UNDERSTAND our PRIVILEGED ACCESS into GOD’s presence: Then the Lord said to Moses, "Go to the people and consecrate them today and tomorrow, and let them wash their clothes. And let them be ready for the third day. For on the third day the Lord will come down upon Mount Sinai in the sight of all the people. You shall set bounds for the people all around, saying, 'Take heed to yourselves that you do not go up to the mountain or touch its base. Whoever touches the mountain shall surely be put to death. Not a hand shall touch him, but he shall surely be stoned or shot with an arrow; whether man or beast, he shall not live.' When the trumpet sounds long, they shall come near the mountain." (Exodus 19:10-13)
It was now three months that the Israelites had left Egypt. They had passed through Rephidim, and had arrived at the Wilderness of Sinai where they encamped at the foot of Mount Sinai (vv. 1-2). The Israelites were purposely brought to this place, which was the ideal location (seen both spiritually and geographically) for entering into a covenant with God. This was not a covenant that made Israel the ‘people of God’ for that had been done long before through God’s covenant with Abraham. Rather, the covenant about to be implemented was one that would give the Israelites the opportunity to be God’s own people, and be the channel by which He would communicate and transmit His redemptive program to the whole world.
After arriving at this location, the Israelites were instructed about how to prepare for the visitation of the living God. They were to consecrate themselves, that is, go through purifying rites to be ceremonially prepared for the meeting. The purifying rites included washing their clothes, and also separating themselves from those things in which they normally participated. In addition to this physical consecration was an implied spiritual preparation (v. 14). This was meant to teach them the necessity for purity in the presence of God!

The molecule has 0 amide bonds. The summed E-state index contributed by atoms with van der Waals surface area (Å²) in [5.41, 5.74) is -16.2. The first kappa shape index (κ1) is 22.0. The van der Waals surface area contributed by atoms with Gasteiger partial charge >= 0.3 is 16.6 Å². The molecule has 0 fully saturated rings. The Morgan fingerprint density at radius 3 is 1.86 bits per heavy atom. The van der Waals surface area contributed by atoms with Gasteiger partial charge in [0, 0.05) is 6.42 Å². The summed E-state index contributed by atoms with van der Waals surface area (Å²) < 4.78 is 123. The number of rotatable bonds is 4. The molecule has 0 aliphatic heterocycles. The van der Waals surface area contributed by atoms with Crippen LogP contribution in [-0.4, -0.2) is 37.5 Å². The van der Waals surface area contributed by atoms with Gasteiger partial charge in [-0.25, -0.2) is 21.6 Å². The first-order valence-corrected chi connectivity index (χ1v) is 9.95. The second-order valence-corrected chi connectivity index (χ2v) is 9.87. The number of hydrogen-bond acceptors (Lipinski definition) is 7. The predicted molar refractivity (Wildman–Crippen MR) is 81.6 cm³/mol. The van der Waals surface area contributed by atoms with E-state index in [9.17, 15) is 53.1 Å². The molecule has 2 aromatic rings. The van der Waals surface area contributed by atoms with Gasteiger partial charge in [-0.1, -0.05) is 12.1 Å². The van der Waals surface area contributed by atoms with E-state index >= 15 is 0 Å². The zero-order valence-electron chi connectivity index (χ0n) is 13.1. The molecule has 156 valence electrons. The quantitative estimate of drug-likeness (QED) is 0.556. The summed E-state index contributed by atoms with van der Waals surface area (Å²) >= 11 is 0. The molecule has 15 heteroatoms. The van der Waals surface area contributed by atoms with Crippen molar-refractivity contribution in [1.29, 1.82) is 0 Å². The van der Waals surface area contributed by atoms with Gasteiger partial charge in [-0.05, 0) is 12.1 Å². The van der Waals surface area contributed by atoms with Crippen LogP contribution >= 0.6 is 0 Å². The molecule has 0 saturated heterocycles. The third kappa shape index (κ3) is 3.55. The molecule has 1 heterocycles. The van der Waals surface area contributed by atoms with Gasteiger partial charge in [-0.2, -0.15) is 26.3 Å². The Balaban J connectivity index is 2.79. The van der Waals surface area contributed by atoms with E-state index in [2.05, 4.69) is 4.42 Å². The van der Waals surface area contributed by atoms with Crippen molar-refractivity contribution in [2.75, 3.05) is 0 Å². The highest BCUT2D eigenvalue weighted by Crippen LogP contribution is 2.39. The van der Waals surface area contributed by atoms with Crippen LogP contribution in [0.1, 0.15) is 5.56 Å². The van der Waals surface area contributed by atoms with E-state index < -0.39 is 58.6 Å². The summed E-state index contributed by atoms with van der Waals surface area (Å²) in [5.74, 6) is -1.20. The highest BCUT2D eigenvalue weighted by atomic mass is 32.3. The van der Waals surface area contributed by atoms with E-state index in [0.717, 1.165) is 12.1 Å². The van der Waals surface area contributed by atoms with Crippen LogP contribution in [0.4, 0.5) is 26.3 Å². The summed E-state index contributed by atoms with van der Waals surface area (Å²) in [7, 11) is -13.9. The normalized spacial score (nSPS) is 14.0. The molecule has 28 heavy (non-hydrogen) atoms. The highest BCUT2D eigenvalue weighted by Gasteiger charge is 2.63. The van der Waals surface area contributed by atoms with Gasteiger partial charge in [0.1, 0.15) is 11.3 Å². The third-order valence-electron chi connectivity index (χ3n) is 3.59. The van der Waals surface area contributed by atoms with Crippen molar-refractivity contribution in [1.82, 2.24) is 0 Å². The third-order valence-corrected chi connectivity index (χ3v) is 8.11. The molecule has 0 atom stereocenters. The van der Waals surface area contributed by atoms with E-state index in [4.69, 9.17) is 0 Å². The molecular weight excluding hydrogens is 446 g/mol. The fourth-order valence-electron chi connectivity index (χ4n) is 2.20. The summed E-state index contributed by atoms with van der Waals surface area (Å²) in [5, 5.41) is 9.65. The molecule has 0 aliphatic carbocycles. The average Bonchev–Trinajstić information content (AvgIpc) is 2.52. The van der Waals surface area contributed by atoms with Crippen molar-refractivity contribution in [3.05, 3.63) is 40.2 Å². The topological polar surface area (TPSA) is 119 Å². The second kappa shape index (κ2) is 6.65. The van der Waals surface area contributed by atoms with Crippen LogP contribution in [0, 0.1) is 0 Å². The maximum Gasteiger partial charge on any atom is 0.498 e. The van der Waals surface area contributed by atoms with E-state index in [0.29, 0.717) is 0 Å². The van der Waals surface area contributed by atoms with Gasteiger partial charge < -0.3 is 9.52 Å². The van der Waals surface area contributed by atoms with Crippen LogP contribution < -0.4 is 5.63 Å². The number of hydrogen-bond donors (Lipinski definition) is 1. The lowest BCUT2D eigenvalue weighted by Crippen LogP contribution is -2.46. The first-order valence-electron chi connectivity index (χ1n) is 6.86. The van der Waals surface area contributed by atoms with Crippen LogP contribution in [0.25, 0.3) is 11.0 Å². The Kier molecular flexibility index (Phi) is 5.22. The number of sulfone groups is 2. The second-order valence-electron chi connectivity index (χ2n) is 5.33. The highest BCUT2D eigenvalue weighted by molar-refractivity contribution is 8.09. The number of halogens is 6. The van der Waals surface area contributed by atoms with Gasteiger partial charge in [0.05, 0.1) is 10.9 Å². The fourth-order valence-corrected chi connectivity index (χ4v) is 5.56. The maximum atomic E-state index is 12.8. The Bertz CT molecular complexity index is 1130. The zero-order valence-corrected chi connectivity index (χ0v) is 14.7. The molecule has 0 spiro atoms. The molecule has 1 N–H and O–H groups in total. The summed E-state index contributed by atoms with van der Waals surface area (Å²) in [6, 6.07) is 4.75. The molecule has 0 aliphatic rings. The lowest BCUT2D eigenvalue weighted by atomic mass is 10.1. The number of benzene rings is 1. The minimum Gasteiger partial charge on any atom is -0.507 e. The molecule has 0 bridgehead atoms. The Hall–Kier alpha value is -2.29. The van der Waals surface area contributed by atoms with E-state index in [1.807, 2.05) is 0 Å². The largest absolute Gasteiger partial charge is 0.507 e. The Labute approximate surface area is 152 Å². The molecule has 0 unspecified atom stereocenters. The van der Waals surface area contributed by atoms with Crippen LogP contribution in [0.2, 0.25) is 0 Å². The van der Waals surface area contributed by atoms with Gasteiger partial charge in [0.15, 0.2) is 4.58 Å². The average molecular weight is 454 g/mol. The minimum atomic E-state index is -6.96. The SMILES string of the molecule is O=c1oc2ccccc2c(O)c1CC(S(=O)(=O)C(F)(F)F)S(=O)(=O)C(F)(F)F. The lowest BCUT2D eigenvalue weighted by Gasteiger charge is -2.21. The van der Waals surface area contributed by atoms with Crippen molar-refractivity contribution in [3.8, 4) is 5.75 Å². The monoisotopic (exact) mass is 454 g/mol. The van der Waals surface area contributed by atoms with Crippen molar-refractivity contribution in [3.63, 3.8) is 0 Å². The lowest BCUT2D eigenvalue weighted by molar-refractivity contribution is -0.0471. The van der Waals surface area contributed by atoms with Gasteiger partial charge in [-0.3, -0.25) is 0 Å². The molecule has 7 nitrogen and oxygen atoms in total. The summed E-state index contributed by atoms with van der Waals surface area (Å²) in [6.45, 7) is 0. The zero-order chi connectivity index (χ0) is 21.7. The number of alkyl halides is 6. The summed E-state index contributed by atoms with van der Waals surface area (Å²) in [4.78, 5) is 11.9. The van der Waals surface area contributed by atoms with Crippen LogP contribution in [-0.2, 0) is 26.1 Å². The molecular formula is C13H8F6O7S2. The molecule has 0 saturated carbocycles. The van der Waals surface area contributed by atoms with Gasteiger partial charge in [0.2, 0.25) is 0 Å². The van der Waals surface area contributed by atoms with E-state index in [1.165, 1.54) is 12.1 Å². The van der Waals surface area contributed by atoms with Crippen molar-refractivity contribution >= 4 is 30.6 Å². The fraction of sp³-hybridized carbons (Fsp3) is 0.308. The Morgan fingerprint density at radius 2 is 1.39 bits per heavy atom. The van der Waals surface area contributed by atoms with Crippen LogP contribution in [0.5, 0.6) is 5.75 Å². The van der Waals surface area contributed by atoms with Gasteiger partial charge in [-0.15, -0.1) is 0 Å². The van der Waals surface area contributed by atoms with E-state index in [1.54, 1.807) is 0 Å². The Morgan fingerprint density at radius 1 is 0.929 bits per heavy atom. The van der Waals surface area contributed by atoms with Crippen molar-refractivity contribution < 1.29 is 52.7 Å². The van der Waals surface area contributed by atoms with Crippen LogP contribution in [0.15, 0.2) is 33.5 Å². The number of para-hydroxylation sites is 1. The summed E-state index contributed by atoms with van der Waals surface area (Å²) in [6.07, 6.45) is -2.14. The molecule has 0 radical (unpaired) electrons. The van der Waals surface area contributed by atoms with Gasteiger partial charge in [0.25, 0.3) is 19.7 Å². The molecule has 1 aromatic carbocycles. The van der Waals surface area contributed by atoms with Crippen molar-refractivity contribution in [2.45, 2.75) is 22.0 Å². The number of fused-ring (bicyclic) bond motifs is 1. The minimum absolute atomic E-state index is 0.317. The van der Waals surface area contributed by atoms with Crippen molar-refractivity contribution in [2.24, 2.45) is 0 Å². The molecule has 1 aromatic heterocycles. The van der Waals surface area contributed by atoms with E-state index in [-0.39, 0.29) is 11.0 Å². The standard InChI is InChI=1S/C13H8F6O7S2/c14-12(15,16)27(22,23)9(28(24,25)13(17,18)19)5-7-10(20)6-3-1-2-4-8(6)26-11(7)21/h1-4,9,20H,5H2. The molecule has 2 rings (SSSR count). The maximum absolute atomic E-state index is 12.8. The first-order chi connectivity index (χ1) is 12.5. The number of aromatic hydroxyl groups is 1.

The place that God would descend to talk to the Israelites - Mount Sinai - was a forbidden place. Neither mankind nor animals were to touch it on penalty of death. A transgressor was not to be followed onto the mount but was to be shot through with an arrow or stoned from a distance. Only Moses and Aaron were allowed to ascend (v. 24), and then only when the ram’s horn sounded. All this spoke of the terrors of meeting with God, especially on the basis of keeping the Old Testament laws!
We should understand why all these precautions were taken. God was holy and He demanded holiness from His people (see Leviticus 11:44-45; 19:2; 20:26; 21:8; Psalm 99:5, 9). God would only draw near to people who were clean, for it was sin that separated the Creator from His creatures. We may recall that months earlier when Jehovah God had appeared to Moses at the burning bush and Moses had said, "I will now turn aside and see this great sight, why the bush does not burn" (3:3). God at once called to him and said, "Do not draw near this place. Take your sandals off your feet, for the place where you stand is holy ground" (3:5). It is clear that an unholy person could never enter God’s holy presence!
So, God commanded Moses to set bounds for the Israelites, and none could come near the Sinai Mountain where God descended, so that He and the Israelites could come together to make their mutual pledges (19:9–15). The holiness of God was so vastly different from the carnality of humanity that the Israelites could not even look on His resplendent glory. Moses described the divine manifestation in terms of cosmic imagery - thunder, lightning, clouds, fire, smoke, and earthquake. The whole mountain seemed ablaze with God’s presence, and it shook as He thundered forth His response to Israel’s offer to make a covenant with them. It is God who decides who can approach Him and enter His presence (Psalms 65:4).
However, our Lord Jesus Christ has paved a way for us to enter into the very presence of God today, and let us understand our privileged access into God’s presence. Today, we have unlimited access to God’s presence through Christ (Rom. 5:2; Eph. 2:18) made possible through His sufferings (1 Peter 3:18). In more specific terms, we have access through the blood of Christ (Eph. 2:13; Heb. 10:19), through our faith in Christ (Eph. 3:12; Heb. 11:6) and through our hope in Christ (Heb. 7:19). Let us earnestly seek God's presence today (Psalms 27:4; 84:1-2) and enter His presence only after getting clean by confession of our sins and forsaking them altogether (1 John 1:9; Prov. 28:13).
"Let us therefore come boldly to the throne of grace, that we may obtain mercy and find grace to help in time of need" (Heb. 4:16).